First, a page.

Building a Routine When Working at Home and Caring For Kids

Setting a routine while working from home with your children is very important to a successful day, not just for yourself but for your children. For many, having a routine is how you live day to day and for children, routine is the foundation of their day. This can be a huge challenge when you work from home and are needing to care for your children. 

If your children are old enough, then creating a schedule together is always helpful — they become more aware of their schedule and you are able to tell them that they need to give you space to work. 

If your children are younger, then a simple approach is best. “We are going to have quiet time,” “it’s lunch time now…” — those reminders of what is happening next are highly recommended for those younger kiddos. Ideally, you don’t want to change your child’s schedule too much. 

Below are just a few tips and tricks to set yourself and your children a schedule for a day at home. Ideally, you want to keep a similar schedule to your child’s daycare or school, while still maintaining a work-life for yourself. 

  • Get up at the same time and get dressed as if you are going to leave the house. Have breakfast and still take a couple of minutes to set up anything you need to help you be successful. 
  • If you aren’t used to your children being at home, remember that children make noise so be prepared for noise that you might not be used to when working.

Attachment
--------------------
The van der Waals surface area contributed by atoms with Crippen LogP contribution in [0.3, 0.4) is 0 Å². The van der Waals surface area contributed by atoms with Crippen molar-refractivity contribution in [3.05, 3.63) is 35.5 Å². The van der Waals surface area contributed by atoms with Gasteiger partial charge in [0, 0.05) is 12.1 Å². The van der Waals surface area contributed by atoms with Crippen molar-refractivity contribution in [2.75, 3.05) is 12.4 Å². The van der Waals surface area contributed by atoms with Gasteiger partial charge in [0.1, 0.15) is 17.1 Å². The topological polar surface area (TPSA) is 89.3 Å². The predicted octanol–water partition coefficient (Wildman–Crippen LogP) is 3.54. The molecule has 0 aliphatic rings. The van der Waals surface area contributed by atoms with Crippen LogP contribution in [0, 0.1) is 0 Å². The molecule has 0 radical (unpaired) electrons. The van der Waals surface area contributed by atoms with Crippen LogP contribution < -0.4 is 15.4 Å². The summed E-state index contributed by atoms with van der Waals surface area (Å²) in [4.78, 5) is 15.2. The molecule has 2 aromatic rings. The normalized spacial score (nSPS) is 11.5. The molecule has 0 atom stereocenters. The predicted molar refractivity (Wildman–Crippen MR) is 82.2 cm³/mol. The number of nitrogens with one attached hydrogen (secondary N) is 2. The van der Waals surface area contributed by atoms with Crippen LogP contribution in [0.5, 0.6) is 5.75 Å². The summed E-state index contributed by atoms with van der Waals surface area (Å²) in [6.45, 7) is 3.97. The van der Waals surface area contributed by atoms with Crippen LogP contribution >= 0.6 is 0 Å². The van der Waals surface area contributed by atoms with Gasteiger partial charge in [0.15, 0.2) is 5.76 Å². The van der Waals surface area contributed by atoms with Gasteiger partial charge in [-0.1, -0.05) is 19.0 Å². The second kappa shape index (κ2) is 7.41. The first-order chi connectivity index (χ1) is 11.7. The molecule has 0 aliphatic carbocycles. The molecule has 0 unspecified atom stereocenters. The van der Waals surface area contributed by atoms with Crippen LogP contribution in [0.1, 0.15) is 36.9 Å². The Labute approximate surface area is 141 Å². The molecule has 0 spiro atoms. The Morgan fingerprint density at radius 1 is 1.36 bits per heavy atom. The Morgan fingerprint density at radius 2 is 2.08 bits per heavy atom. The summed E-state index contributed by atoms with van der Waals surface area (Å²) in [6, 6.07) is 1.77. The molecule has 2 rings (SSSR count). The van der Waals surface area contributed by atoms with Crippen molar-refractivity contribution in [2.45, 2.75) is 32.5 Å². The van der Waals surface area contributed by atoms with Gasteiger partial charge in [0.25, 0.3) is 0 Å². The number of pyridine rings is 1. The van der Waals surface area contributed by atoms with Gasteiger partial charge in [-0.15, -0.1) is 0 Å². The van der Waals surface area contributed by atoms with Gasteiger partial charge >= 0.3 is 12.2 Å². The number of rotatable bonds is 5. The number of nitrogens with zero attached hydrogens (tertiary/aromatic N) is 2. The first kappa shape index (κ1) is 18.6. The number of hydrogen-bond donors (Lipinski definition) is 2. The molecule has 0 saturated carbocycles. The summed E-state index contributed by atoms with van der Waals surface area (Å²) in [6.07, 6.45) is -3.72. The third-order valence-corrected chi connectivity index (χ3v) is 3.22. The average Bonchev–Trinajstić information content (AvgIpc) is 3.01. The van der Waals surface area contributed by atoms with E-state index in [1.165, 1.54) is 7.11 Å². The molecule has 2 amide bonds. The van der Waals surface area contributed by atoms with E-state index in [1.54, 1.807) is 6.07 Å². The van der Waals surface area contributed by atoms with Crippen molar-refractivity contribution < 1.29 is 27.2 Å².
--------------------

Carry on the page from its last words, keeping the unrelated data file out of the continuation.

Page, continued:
• If your child is younger and you want them in eyesight while working, then gather toys, crafts and such that they are capable of handling on their own. I strongly recommend that you turn off the television and save screen time for those important meetings that you might have coming up. 
  • With older children, normally they can take care of themselves and play with siblings without problems (most of the time). Work through your morning and check in on your kiddos when needed or to set out a snack. 
  • Don’t interrupt your children to change activities. If they are engaged with a game, dressing up or coloring then it’s best to ride it out. Allow for a morning of creativity and exploring the imagination. If you can plan activities for them to do like crafts or science experiments, the morning will fly by and make it easier for you to get work done. 
  • To keep yourself from going to crazy, plan some outside time. If you have a yard in which children can play in safely then send them out. Otherwise, go for a walk, it’s good for your mental health to have space and fresh air. 
  • Have lunch at the same time every day if possible. 
  • Keep quiet time going. Even if your children don’t sleep during the day, it is important for them to relax for a while and you can take advantage of that time as well. This can be a time for books, rest on their bed or movie time, but something where they know they have to stay until the timer goes off. 
  • Finally, wrap up your work day at the same time. This way your children know that you are no longer working and you can start with your evening. 

When it comes to making a routine, there’s no one-size-fits-all approach. Keep track of what’s working or not working and adapt accordingly. You don’t want to keep changing things drastically every day, but if something is clearly not working then it won’t do anyone any good to keep doing it for the sake of a routine. 

Below is an example of a routine you can use at home.

Have you have you found a routine for your family that works? Let us know in the comments!

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Ria Reive

Ria Reive in the Community Ambassador at HiMama. Prior to starting at HiMama, Ria was an Early Childhood Educator and worked 6 years in the classroom. She taught all ages but mainly preschoolers. Ria lives in Toronto with her husband. In her spare time, she enjoys time with her niece and nephew and being on the water.